Matt Trueman reviews Bristol's annual festival of contemporary theatre
A festival is not just a programme of events. The best of them offer a break from the everyday and reach for something exceptional. That might be the Bacchanalian frenzy of Glastonbury or the free-for-all of the Edinburgh Fringe, but when they're well curated, festivals can do something altogether profound. They can be interventions: occasions to reflect, imagine a better world and transform the one we've got.
Mayfest began in 2003, under the auspices of the Bristol Old Vic, but soon went independent, spurred on by the city's thriving live art and performance culture, winning National Portfolio status last year. A combination of local artists and national independents, Mayfest's programme is far more than the sum of its parts. Clever programming makes it so.
Death lingers through this year's festival. Jo Bannon's Dead Line carves open a moment for contemplation. Alone in a hotel room, the telephone rings. A "soul midwife" talks you through the stages of death; the body's shrinking with age, the loss of senses and strength. What we call aging turns out to be dying. It's a process, and just as childhood means growing up, death means slowing down. Outside the window, framed in light, the world carries on.
Life is bigger than us, as Sam Winston's installation Birth-Day makes clear. It marks the 180,000 births and 80,000 deaths that happen each day, representing each as a circle on two huge pieces of paper. We add our own. You pick your person to honour and they become one of many. Organic patterns emerge: contours and a coastline.
There's another island in This Last Tempest: Shakespeare's. Uninvited Guests pick up after Prospero has broken his staff and set sail, leaving Ariel and Caliban behind. Enslaved and oppressed for years, they have their freedom. Now they have to make their peace.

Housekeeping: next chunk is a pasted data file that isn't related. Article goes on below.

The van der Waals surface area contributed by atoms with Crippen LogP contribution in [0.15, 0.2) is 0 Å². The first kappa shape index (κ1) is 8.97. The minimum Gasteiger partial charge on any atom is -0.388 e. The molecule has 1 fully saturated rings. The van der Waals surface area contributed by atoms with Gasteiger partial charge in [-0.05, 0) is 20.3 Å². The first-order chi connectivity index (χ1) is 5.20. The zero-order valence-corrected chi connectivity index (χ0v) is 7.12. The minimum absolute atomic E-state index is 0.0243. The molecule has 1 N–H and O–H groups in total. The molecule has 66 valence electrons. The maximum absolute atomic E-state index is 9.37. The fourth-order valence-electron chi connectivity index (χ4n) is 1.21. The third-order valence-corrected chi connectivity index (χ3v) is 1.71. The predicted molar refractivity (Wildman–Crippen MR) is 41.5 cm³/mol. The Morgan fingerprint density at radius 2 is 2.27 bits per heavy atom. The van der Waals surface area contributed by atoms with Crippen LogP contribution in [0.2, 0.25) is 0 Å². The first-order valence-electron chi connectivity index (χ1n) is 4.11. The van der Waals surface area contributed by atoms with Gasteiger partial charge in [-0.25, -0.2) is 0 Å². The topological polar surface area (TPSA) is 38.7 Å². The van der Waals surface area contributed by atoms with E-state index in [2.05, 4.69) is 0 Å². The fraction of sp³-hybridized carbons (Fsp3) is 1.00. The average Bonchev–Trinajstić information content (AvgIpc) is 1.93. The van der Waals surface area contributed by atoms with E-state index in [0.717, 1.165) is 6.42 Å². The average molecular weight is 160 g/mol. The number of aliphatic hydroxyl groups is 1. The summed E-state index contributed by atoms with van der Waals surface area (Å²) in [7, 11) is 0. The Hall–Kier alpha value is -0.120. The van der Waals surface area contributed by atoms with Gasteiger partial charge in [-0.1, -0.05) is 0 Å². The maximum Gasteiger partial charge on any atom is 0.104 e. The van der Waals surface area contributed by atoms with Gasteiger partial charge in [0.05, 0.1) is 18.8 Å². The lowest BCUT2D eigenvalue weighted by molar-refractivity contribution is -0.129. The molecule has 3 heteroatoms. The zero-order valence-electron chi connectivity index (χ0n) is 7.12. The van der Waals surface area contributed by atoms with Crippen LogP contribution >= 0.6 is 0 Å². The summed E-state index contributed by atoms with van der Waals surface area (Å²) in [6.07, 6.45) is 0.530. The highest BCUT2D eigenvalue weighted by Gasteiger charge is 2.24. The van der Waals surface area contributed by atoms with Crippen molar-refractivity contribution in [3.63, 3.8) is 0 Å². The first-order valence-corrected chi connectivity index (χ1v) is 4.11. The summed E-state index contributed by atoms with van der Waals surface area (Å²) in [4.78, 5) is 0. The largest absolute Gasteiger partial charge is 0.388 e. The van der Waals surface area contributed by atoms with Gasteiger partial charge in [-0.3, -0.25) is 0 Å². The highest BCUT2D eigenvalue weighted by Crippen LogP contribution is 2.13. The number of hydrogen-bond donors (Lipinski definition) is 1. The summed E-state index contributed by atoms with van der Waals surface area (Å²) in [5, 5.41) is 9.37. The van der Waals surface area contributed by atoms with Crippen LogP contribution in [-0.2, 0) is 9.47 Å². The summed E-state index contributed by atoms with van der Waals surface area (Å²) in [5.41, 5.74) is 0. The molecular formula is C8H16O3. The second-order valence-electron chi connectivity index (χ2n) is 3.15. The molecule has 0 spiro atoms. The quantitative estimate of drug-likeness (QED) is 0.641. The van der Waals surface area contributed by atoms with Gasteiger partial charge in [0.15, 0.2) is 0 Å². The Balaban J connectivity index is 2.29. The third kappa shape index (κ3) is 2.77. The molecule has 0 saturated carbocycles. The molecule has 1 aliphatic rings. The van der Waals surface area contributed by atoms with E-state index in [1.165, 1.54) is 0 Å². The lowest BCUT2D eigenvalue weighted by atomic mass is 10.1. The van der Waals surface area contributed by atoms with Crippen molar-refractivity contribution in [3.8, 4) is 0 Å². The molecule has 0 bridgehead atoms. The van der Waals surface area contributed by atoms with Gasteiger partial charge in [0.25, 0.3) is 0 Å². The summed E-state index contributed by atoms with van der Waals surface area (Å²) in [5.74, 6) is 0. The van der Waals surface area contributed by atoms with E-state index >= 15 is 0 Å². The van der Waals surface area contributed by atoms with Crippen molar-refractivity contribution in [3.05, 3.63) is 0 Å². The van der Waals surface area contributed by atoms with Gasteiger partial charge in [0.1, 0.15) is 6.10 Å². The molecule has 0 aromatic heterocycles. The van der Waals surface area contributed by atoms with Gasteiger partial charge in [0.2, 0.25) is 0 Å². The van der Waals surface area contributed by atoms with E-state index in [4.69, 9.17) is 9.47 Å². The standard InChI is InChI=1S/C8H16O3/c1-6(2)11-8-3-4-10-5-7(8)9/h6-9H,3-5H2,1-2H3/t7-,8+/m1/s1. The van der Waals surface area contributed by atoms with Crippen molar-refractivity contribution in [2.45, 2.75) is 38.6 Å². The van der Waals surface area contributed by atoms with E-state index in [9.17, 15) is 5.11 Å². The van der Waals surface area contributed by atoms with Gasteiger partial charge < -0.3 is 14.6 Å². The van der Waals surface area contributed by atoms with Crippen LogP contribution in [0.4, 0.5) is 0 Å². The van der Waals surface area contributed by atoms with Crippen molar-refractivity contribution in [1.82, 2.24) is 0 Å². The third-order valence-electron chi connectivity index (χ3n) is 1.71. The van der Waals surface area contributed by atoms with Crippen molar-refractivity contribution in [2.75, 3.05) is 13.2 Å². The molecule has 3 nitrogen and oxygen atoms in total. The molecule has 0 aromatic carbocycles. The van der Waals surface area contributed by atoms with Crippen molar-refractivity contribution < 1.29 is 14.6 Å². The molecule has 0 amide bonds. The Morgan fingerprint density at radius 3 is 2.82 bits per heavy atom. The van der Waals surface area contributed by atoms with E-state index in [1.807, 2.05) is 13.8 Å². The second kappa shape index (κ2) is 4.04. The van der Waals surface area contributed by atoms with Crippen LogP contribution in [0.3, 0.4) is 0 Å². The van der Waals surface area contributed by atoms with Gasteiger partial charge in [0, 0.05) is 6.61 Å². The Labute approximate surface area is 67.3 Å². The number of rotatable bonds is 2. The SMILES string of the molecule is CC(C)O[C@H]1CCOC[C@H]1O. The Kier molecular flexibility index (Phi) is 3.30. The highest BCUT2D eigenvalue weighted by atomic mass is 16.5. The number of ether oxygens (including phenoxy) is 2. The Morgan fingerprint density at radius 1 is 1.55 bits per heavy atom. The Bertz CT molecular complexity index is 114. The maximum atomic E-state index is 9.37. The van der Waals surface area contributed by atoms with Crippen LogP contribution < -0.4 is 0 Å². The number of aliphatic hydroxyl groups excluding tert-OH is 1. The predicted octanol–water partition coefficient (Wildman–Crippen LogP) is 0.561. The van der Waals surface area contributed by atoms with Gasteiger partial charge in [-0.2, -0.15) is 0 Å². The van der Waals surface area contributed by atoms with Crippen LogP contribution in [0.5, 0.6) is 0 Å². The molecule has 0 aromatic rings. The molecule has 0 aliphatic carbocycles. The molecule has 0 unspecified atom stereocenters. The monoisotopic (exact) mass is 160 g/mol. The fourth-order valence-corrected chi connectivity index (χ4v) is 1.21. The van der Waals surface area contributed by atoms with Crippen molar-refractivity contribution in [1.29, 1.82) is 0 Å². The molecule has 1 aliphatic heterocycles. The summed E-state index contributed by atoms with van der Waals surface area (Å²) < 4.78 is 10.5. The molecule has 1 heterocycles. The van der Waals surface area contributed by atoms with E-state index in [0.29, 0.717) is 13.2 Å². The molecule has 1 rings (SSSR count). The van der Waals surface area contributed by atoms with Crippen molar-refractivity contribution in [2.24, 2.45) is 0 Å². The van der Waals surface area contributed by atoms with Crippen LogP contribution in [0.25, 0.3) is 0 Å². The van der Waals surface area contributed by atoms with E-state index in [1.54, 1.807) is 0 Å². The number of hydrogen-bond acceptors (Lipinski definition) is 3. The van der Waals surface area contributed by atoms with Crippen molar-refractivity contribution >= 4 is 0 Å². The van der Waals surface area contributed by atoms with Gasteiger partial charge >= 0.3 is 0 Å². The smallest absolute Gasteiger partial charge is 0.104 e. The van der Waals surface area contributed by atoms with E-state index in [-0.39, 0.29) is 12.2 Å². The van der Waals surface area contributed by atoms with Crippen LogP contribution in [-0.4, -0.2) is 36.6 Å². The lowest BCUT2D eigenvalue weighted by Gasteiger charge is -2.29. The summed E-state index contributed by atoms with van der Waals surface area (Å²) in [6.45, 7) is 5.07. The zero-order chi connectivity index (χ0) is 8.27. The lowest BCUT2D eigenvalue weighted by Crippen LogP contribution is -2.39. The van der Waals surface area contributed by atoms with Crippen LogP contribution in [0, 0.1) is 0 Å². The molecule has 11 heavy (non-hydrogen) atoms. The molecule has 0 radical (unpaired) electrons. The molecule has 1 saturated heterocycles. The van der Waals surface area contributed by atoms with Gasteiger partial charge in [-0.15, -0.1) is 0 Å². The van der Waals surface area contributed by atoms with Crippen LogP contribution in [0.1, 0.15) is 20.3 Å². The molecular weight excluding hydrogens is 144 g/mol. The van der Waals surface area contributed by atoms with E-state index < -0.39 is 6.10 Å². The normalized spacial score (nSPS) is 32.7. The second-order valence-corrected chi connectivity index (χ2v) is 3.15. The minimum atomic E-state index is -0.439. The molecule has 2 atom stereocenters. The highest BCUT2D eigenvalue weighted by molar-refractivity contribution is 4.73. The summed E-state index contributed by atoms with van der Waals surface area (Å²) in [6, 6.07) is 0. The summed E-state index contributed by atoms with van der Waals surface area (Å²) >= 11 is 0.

Richard Dufty and Jessica Holman reinstate the pair's dignity, playing them not as monsters, but as beings with hearts and minds. They restore meaning to the words, selecting only those they really need. It's a political piece, one that dares to look beyond the revolution, not just call for it. With a thunderous, clamorous purge - this isle really is full of noises - it dreams of utopia and Gonzalo's commonwealth.
Transformation comes courtesy of choreographer Dan Canham. He's found a readymade stage on top of a concrete car park: a bright blue rectangle with a yellow grid demarcating the spaces. On it, one by one, a group of five women gather to dance, sometimes individually, sometimes in step, to a jaunty live score by Luke Harney and Sam Halmarack, with an infectious, itching powder beat. Stood around the edge, spectators shimmy in time. Up above, in the apartment block next door, faces are pressed against windows.
Of Riders and Running Horses goes in cycles: a soloist starts, then others join in. They fizz off into their own thing, then come back together. It's about leading and following, about movements building. Canham's choreography is a cultural collage: quoting from Balinese shamans and Scottish dancing, New Zealand rituals and American jive. It ends with an invitation and, on top of a car park, on a warm May evening, in the middle of Bristol, 100 people jump in and dance.
Mayfest runs in venues across Bristol until 24th May. Full listings can be found at www.mayfestbristol.co.uk.